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Carlton, Alfred Lathrop


Age: 33, credited to Montpelier, VT
Unit(s): 11th VT INF, USV
Service: comn QM, 11th VT INF, 8/14/62 (9/3/62), pr 2LT, Co. C, 12/12/62 (1/17/63), pr CPT & CS, USV, 3/11/63, Bvt MAJ & CS, USV, 3/13/64, for meritorious service during the war, m/o 11/11/65

See Legend for expansion of abbreviations


Birth: 1829, Morristown, VT
Death: 05/1874

Burial: Green Mount Cemetery, Montpelier, VT
Marker/Plot: Lot 534
Gravestone researcher/photographer: Carolyn Adams

Findagrave Memorial #: 0
(There may be a Findagrave Memorial, but we have not recorded it)


Alias?: None noted
Pension?: Yes, Widow, 4/15/1886
Portrait?: VHS Collections
College?: Not Found
Veterans Home?: Not Found
(If there are state digraphs above, this soldier spent some time in a state or national soldiers' home in that state after the war)

Remarks: None

Webmaster's Note: The 11th Vermont Infantry was also known as the 1st Vermont Heavy Artillery; the names were used interchangably for most of its career


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Green Mount Cemetery, Montpelier, VT

Check the cemetery for location/directions and other veterans who may be buried there.


Vermont Officers Reunion Society Collection
Courtesy Vermont Historical Society


Maj. Alfred Lathrop Carlton, son of Benjamin F. and Betsey (Lathrop), cousin of Daniel Webster, was born in Morristown, Vt., in 1829. He obtained a good education and was several years a teacher. In 1854 he married Miss Margaret Fisk, settled as a merchant in Montpelier, where he remained a successful merchant until he died, with the single exception of the time he spent in the defense of our country in the late Rebellion. In the summer of 1862 Mr. Carlton enlisted into the Eleventh Regiment, then in camp at Brattleboro, and was very soon commissioned quartermaster of the regiment by Gov. Holbrook. This regiment was some time employed in the defense of Washington city. He was, while thus engaged, promoted to the responsible post of commissary of subsistence with rank of captain, and soon had the immense work of supplying the whole Army of the Potomac with stores and beef cattle. In a trip into Pennsylvania he took out half a million dollars, and drew on the government for half a million more, which he expended in purchasing cattle. Senator Collamer was instrumental in his promotions, and inquired at headquarters after his standing and was answered: "He is a model officer. His capacity, integrity, efficiency, and invariable habit of closing up his affairs every day are worthy of all praise." As an attestation of his honorable record as an officer he was breveted major before he left the service. Mr. Carlton returned to Montpelier at the close of the war, and to the duties of citizenship, and soon united with Bethany church. He had deep convictions and strong prejudices, dispised hypocrisy and duplicity, and was an earnest worker in temperance and moral reforms. He died in Montpelier, May 29, 1874.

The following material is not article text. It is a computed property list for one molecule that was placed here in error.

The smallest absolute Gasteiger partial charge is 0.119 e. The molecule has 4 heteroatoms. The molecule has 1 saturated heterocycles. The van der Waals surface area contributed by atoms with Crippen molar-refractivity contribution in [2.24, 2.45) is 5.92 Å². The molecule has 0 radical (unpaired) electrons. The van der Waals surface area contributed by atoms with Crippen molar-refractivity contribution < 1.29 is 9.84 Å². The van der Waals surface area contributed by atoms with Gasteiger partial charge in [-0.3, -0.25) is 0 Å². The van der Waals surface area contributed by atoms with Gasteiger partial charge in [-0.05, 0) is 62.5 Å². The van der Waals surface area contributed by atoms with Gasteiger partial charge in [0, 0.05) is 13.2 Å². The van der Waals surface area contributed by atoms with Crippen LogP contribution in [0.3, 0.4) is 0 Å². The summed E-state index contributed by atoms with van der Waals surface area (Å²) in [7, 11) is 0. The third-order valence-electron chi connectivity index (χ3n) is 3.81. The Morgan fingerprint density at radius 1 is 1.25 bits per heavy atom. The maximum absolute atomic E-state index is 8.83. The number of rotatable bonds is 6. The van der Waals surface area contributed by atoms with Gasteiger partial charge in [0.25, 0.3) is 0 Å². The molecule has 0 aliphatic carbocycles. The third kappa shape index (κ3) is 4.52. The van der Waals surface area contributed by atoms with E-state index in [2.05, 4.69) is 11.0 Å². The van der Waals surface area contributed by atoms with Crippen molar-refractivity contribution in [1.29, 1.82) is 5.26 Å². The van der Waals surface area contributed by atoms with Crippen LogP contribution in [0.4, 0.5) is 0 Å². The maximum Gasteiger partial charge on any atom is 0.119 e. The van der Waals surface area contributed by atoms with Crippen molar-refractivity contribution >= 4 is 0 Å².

William Adams, Gazetteer of Washington County, Vt. 17883-1889, (Syracuse Journal Co., Syracuse, NY, 1889), p. 390.

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